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Barry, we can do this the easy way or the hard way. It is noted you have chosen the latter !

My daughter and I take on NSW Treasurer during firefigher wages dispute
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Remember this campaign from 2008, it’s only 3 years later, new Govt, and the same problems are happening all over again.

Barry, we can do this the easy way or the hard way. It is noted you have chosen the latter !

From 2008
The Costa living in New South Wales:
http://www.australianimages.com.au/opinion/costaliving.php

Shafting firefighters while pocketing handy $13,400 pay increase, the NSW Treasurer should be ashamed of himself.

You’d think that after giving themselves a generous pay increase of 6.7% (on top of 7% a year earlier), NSW politicians would feel a little embarrassed offering professional firefighters a pitiful 2.5% per year wage rise, especially when inflation is running at over 4%. But one should never underestimate the ability of politicians to look after their own sky-rocketing pay packets while calling for restraint from everybody else.

NSW Treasurer Michael Costa and embattled premier Morris Iemma are refusing to grant firefighters any increase of more than 2.5% without ‘wage related cost savings’. Of course, no such prerequisite was made of them to receive their 6.7% increase or indeed any previous increase. Last year, treasurer Michael Costa’s base salary increased by a massive $13,400 to more than $244,000 per year!

So while receiving an extra thirteen thousand dollars himself, Mr Costa is offering firefighters a pay rise of less than 1/10th of that amount. This is nothing short of a disgusting example of political hypocrisy, and it’s well past time that politicians were called upon to justify their outrageous wage increases, just as they expect of all other employees.

New South Wales firefighters are being told that to get anything over 2.5% they must show wage cost reductions through productivity increases. Unfortunately, there’s not much a firefighter can do to increase productivity. Should they drive faster to fires? Or perhaps extinguish the fires more quickly?

Even if such ridiculous suggestions were achievable, it wouldn’t meet Mr Costa’s criteria of ‘wage related cost savings’ anyway. Indeed, firefighters now perform considerably more work than ever before, constantly being required to learn expanded roles and operate complex new equipment designed to save lives and reduce property damage. But because none of this new work results in “wage related cost savings”, the government offers zero wage increases for any of this new work. It doesn’t matter how many additional lives are saved, how many injuries are eliminated or how much property is preserved. Apparently, the only thing that matters is ‘wage related cost savings.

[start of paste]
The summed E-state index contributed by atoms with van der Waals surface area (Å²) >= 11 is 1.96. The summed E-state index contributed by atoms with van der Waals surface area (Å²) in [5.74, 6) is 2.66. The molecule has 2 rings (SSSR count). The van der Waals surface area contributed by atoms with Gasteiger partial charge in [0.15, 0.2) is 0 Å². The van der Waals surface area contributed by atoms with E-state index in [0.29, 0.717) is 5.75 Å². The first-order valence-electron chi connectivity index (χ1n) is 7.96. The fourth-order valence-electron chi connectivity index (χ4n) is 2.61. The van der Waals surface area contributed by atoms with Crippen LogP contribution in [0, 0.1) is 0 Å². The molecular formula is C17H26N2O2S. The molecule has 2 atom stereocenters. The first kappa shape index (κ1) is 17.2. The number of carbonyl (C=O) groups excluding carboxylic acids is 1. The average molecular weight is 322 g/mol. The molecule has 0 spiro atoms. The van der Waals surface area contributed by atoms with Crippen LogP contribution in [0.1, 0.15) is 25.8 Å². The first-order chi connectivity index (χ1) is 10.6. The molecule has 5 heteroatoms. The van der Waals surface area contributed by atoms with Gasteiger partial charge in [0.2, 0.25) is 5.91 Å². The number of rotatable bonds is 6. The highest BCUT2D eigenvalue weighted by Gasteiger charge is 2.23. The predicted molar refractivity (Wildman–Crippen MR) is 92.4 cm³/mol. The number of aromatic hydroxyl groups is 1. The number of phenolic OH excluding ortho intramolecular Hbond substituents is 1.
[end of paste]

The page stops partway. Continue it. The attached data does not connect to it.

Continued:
If this wage stinginess isn’t bad enough, on page 13 of it’s submission to the Industrial Relations Commission last week, the NSW Government threatens to close fire stations to save money if the IRC grants firefighters wage increases in excess of 2.5%! Yep, you’re reading that correctly. However, since their submission hit the papers the Government have been quick to deny any stations will permanently close, which begs the question: Why put it in the submission if you don’t really mean it?

What such closures (Be they permanent or temporary) means to Joe Public, is that instead of the nearest fire engine being 3 or 4 minutes away, it may be 10 or 15 minutes away. And when your house is on fire, an extra 10 minutes could easily be the difference between life and death. The difference between your life and death. Never in the 124-year history of the NSW Fire Brigades has a government threatened public safety in this way. Firefighters, understandably, are livid that the government is clearly threatening public safety to save a few dollars.

I encourage all NSW residents to contact their local member and demand a fair deal for firefighters and other emergency workers in NSW, and to immediately affirm that no fire station will be permanently or temporarily closed to save a dollar. You can also email Michael Costa, Morris Iemma and send an email of support to NSW Firefighters.

I’ll end this piece with a four simple, direct questions for Michael Costa. I’ve emailed these questions to him, but I’m not holding my breath for a direct reply. If I get one, I’ll be sure to post it.

About Darin Sullivan (1967 Articles)
President of the Fire Brigade Employees’ Union and a professional firefighter with more than 25 years’ experience. Father of two daughters, he lives and works on the NSW South Coast, Australia. He is a strong advocate for firefighters and emergency service workers with an interest in mental health issues and caring for those around him. He is a Director on the NSW Fire Brigades Death and Disability Super Fund and works with charities including ‘The Movember Foundation’. As a leader and activist he has long been active in the campaign for action on climate change. Now a Station Commander in the fire and rescue service in NSW and has decades of experience fighting fires, both rural and urban. He is passionate about highlighting the impact climate change is having on fire preparedness and fire behaviour in Australia, and the risks associated with inaction on climate change. Darin is also a spokesperson for the Australian Climate Media Centre.
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